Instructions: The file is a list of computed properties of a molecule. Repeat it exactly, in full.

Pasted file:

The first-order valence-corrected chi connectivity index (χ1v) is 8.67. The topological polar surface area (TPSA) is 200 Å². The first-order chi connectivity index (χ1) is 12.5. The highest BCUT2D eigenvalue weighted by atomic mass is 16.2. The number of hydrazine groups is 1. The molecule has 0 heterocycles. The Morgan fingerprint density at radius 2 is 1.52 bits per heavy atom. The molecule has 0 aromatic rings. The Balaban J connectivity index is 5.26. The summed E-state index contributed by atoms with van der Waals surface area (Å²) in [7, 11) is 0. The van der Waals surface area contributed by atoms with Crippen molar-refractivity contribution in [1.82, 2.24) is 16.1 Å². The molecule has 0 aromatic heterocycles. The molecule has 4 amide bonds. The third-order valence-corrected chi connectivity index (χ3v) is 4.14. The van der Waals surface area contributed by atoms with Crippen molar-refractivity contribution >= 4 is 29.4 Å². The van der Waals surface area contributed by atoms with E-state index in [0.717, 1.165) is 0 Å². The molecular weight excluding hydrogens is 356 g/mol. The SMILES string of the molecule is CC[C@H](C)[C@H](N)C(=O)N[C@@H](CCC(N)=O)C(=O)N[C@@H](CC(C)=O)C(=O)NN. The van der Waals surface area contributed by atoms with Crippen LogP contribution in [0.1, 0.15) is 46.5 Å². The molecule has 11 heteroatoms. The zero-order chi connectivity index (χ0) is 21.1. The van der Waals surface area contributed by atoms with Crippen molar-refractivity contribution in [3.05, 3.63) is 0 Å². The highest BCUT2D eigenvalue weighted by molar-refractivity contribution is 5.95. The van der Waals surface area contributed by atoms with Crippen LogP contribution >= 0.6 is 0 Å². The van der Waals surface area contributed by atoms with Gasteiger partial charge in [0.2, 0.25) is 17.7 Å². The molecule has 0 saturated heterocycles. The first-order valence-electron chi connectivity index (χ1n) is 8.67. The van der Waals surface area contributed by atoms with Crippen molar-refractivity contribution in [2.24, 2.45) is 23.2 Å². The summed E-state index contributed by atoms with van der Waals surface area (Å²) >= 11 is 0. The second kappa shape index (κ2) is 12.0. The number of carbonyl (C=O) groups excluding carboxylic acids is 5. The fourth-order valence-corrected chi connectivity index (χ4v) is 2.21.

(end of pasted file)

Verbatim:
The first-order valence-corrected chi connectivity index (χ1v) is 8.67. The topological polar surface area (TPSA) is 200 Å². The first-order chi connectivity index (χ1) is 12.5. The highest BCUT2D eigenvalue weighted by atomic mass is 16.2. The number of hydrazine groups is 1. The molecule has 0 heterocycles. The Morgan fingerprint density at radius 2 is 1.52 bits per heavy atom. The molecule has 0 aromatic rings. The Balaban J connectivity index is 5.26. The summed E-state index contributed by atoms with van der Waals surface area (Å²) in [7, 11) is 0. The van der Waals surface area contributed by atoms with Crippen molar-refractivity contribution in [1.82, 2.24) is 16.1 Å². The molecule has 0 aromatic heterocycles. The molecule has 4 amide bonds. The third-order valence-corrected chi connectivity index (χ3v) is 4.14. The van der Waals surface area contributed by atoms with Crippen molar-refractivity contribution >= 4 is 29.4 Å². The van der Waals surface area contributed by atoms with E-state index in [0.717, 1.165) is 0 Å². The molecular weight excluding hydrogens is 356 g/mol. The SMILES string of the molecule is CC[C@H](C)[C@H](N)C(=O)N[C@@H](CCC(N)=O)C(=O)N[C@@H](CC(C)=O)C(=O)NN. The van der Waals surface area contributed by atoms with Crippen LogP contribution in [0.1, 0.15) is 46.5 Å². The molecule has 11 heteroatoms. The zero-order chi connectivity index (χ0) is 21.1. The van der Waals surface area contributed by atoms with Crippen molar-refractivity contribution in [3.05, 3.63) is 0 Å². The highest BCUT2D eigenvalue weighted by molar-refractivity contribution is 5.95. The van der Waals surface area contributed by atoms with Crippen LogP contribution >= 0.6 is 0 Å². The van der Waals surface area contributed by atoms with Gasteiger partial charge in [0.2, 0.25) is 17.7 Å². The molecule has 0 saturated heterocycles. The first-order valence-electron chi connectivity index (χ1n) is 8.67. The van der Waals surface area contributed by atoms with Crippen molar-refractivity contribution in [2.24, 2.45) is 23.2 Å². The summed E-state index contributed by atoms with van der Waals surface area (Å²) >= 11 is 0. The second kappa shape index (κ2) is 12.0. The number of carbonyl (C=O) groups excluding carboxylic acids is 5. The fourth-order valence-corrected chi connectivity index (χ4v) is 2.21.